Results didn’t come early on, with just two victories in their first nine games but Carson Yeung completed his takeover of the club in mid-October and a 2-1 victory over Sunderland started the club’s best-ever top-flight run of 12 games undefeated. This included a stunning sequence of five straight victories which took Birmingham as high as sixth in the table and earned McLeish the Manager of the Month award for December.

Although they only scored 38 goals and achieved just one win in their last 10 games, Birmingham finished in a best-ever Premier League position of ninth with a best points tally too of 50 points.



For the first time since 1963, Birmingham City won a major competition when a Frenchman ran into a Pole and Obafemi Martins was gifted a winning goal against Arsenal in the League Cup final. A run to the FA Cup quarter-finals was another positive but Birmingham’s league campaign was another struggle.

Birmingham dropped into the bottom three in November and it was clear a relegation battle was on the cards, despite the high points of a 1-0 victory over champions Chelsea and a late equaliser at home to Manchester United with Lee Bowyer scoring on both occasions. In mid-April, a 2-0 victory over Sunderland did lift Birmingham into 14th place. However, they collected just a single point from their last six matches which including a 5-0 thumping at Anfield by Liverpool FC.

On the final day, Birmingham travelled to Tottenham needing a positive result and did level the game up through Craig Gardner’s long-distance effort. However, former transfer target Roman Pavlyuchenko’s double with his second in stoppage-time sealed a 2-1 win for Tottenham and condemned Birmingham to a third Premier League relegation. McLeish resigned a month later for Aston Villa and like current Championship sides Hull City and Sunderland; Birmingham could become another ex-Premier League side playing in League One in 2018-2019.

Premier League Files: Mikael Forssell

Premier League Career: Chelsea (1998-1999, 2001-2002, 2005), Birmingham City (2003-2004, 2007-2008)

Still playing in his home country for HIFK Fotboll, Mikael Forssell didn’t win any major honours in the English game but he was a talented forward who knew where the back of the net was. He was an example to how fruitful the loan system can be when he scored 17 goals for Birmingham City in the 2003-2004 campaign.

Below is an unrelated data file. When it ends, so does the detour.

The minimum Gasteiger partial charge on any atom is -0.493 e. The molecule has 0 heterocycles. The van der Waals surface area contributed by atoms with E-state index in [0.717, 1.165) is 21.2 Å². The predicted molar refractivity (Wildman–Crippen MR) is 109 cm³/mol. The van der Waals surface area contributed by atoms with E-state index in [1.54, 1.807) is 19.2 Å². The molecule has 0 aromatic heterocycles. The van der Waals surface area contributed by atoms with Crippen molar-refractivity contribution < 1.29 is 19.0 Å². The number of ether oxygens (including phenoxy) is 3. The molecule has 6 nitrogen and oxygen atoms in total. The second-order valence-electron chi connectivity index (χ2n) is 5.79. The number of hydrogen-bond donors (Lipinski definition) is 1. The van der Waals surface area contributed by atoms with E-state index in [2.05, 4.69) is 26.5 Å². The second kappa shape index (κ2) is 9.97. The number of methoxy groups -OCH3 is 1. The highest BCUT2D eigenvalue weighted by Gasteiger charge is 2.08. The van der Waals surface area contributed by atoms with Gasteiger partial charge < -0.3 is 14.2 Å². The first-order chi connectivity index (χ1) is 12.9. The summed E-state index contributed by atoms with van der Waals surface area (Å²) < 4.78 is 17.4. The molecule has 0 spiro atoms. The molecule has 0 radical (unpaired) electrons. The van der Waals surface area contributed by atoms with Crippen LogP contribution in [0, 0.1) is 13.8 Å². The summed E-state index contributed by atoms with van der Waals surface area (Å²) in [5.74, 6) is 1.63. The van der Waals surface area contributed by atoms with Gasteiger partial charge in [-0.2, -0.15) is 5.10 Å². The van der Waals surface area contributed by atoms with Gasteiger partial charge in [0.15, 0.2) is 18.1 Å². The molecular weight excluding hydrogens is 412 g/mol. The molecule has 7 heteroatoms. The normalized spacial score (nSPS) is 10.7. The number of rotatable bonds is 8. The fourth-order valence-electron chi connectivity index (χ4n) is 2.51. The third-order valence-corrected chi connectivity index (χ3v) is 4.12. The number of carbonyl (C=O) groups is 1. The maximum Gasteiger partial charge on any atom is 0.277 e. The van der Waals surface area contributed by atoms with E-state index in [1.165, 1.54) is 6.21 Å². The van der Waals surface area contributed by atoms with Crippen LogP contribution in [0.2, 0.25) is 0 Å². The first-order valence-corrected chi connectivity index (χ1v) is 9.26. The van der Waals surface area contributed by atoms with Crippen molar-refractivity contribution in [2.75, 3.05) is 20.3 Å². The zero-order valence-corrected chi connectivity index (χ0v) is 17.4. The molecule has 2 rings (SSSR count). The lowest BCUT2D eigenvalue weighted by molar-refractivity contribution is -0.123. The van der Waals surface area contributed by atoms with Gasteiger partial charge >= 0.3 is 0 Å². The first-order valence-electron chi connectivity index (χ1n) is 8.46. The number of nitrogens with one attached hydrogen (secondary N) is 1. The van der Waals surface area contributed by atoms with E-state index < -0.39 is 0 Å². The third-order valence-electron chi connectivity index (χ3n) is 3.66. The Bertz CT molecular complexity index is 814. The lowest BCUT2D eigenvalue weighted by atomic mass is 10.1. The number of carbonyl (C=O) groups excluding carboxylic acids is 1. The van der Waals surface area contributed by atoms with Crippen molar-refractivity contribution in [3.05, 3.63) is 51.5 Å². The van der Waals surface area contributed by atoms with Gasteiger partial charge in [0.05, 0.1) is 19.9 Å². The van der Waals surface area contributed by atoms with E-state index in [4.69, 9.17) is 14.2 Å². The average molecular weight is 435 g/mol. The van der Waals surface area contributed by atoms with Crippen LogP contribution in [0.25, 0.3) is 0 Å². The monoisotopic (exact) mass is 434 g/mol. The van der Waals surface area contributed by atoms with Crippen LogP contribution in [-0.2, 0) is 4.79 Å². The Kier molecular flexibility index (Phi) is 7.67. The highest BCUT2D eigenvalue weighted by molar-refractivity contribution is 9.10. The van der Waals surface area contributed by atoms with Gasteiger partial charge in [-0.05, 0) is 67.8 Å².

Although he was born in Germany, Forssell came through the youth ranks with Finnish team HJK Helsinki and he made his professional debut for them in 1997. Just when it looked like he would continue his education in the Bundesliga with Bayer Leverkusen, Chelsea were quick to bring him into their team a year later. Managed at the time by Gianluca Vialli, he was the perfect mentor for Forssell to learn his trade, given Vialli’s experience at the highest level. He made his Premier League debut in January 1999 against Arsenal as a substitute and scored his first top-flight goal later that season away to Nottingham Forest.

Vialli’s expensive purchase of Chris Sutton for the 1999-2000 season pushed Forssell down the pecking order. He would go out on-loan for the next two seasons to Crystal Palace, scoring 16 league goals in just over 50 appearances. He returned to Chelsea and figured around their first-team squad in 2001-2002. Now managed by Claudio Ranieri, he featured 22 times that season and scored four Premier League goals. However, he was still largely a substitute with the likes of Jimmy Floyd Hasselbaink, Eidur Gudjohnsen and Gianfranco Zola often selected ahead of this raw talent.

He went out on-loan again in the spring of 2003, scoring seven times for Borussia Monchengladbach in just 16 matches and keeping them clear of relegation danger. He returned to England that summer and made another temporary move, this time to Birmingham City. It was here where Forssell really sparkled. He scored 17 times in the Premier League and only Thierry Henry, Alan Shearer, Louis Saha and Ruud van Nistelrooy managed a higher goal tally that season. Birmingham finished in the top 10 thanks to his predatory instincts infront of goal. One criticism was his lack of team play at home to Leeds United in March 2004. Birmingham were already 3-1 up and Bryan Hughes had scored twice. When the Blues were awarded a penalty, Hughes wanted to take it to complete the first hat-trick of his club career. Regular penalty-taker Forssell was not interested and Hughes was seen storming away in frustration at not being given this opportunity. Luckily, Forssell converted the spot-kick.